The original Gaelic meaning of Donegal is ‘Fortress of Foreigners’ and this might provide a clue in understanding why Donegal has a global reputation for being one of the most hospitable and friendly places anywhere on Earth. Built at the confluence of the Eske River and the Atlantic Ocean – nesting in the shadows of the majestic Bluestack Mountains, Donegal town was built as an important trading location since the first foreigners – Gauls arrived probably in the ninth century.
Writings called ‘The Annals of Tirchonaill’ records the existence of Vikings in the Donegal Bay area in 807. So, the area does indeed have a significantly long heritage of making visitors feel welcome and at home. The city of Donegal connects dynamic gifts with historic pasts. The construction of Donegal Castle and Donegal Monastery in 1474 – saw the area emerge as a powerful seat for most powerful and richest clan of the time – the O’Donnell clan. They held power over forty-two castles and nine monasteries within their boundaries. Donegal Castle operated as the headquarters by the clan to communicate with the King of Spain and France and the Holy See in Rome.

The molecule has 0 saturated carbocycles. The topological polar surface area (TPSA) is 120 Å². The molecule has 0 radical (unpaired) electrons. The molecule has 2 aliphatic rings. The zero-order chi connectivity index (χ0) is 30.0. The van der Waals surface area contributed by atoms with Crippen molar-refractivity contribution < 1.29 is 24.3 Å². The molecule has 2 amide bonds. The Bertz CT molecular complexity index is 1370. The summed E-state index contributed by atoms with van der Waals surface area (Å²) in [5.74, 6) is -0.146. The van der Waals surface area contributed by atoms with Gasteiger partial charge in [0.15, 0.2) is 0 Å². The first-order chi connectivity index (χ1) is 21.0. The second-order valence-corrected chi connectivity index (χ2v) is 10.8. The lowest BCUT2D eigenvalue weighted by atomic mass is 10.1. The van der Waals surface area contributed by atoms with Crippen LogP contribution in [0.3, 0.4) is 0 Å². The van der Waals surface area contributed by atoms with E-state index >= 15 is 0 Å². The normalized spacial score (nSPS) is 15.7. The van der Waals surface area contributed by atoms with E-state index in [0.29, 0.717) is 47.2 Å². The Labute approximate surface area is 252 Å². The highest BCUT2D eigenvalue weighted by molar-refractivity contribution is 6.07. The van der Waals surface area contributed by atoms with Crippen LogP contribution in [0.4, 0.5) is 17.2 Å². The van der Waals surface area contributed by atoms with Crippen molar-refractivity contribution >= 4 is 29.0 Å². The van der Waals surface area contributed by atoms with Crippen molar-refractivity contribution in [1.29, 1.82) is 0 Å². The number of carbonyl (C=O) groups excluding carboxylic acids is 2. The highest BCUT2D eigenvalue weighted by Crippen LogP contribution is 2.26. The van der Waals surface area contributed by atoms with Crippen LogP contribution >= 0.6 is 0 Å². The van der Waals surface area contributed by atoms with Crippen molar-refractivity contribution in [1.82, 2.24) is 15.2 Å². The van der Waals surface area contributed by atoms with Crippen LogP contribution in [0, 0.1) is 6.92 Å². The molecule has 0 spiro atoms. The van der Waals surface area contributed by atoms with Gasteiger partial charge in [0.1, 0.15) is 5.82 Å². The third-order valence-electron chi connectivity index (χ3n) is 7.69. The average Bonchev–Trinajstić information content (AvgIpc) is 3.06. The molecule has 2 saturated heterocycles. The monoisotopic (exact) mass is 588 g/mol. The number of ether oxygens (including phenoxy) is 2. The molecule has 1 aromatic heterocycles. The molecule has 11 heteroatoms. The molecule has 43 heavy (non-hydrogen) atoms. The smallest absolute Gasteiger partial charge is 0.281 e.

However, the history of the county began long before the 15th century. The County of Donegal is a veritable goldmine of pre-historic megalithic stones, ancient buildings and impressive monuments from the time before and beyond the Early Christian era. All this combines to create an impressive Celtic legacy that makes Donegal a fascinating place to visit. Get to Donegal with Irish Airports at https://irelandwestairport.com/
Many of the world’s oldest examples of megalithic stones can be found in County Donegal. Visitors can discover tombs, burial chambers and dolmens, for example, from the Neolithic Era. Archeologists have uncovered many flint tools from the Mesolithic Age in the county, as well as stone circles, standing stones, lots of examples of early Christian craftsmanship and ring forts.
Dolmens – Also known as portal tombs, what you see is one large fairly flat rock that sits in a horizontal fashion like a table and forms a structure like a roof over a chamber. These date from the Neolithic era.
Wedge Tombs – These are a unique pre-historic structure to Ireland and are named for their unique wedge formation and decreasing width and length in the burial chamber.
Cromlechs – A term that can also be used to describe a stone circle or dolmen.
Court Tombs or Court Cairns – Court tombs are distinctive as they have a spacious gallery area within the overall design of these very long structures and date from the Neolithic era. The gallery is located at the end of a short entrance passage to the tomb.
Donegal is awash with pre-Christian tombs and other prehistoric treasures dating back as far as 9000 years. The arrival of the Celts and their fort-building activities gave the county its name, but Christianity is also a strong influence in the county’s history, due to to St Colmcille, a local man who spread the good word here, as well as exporting it across the sea to Scotland too.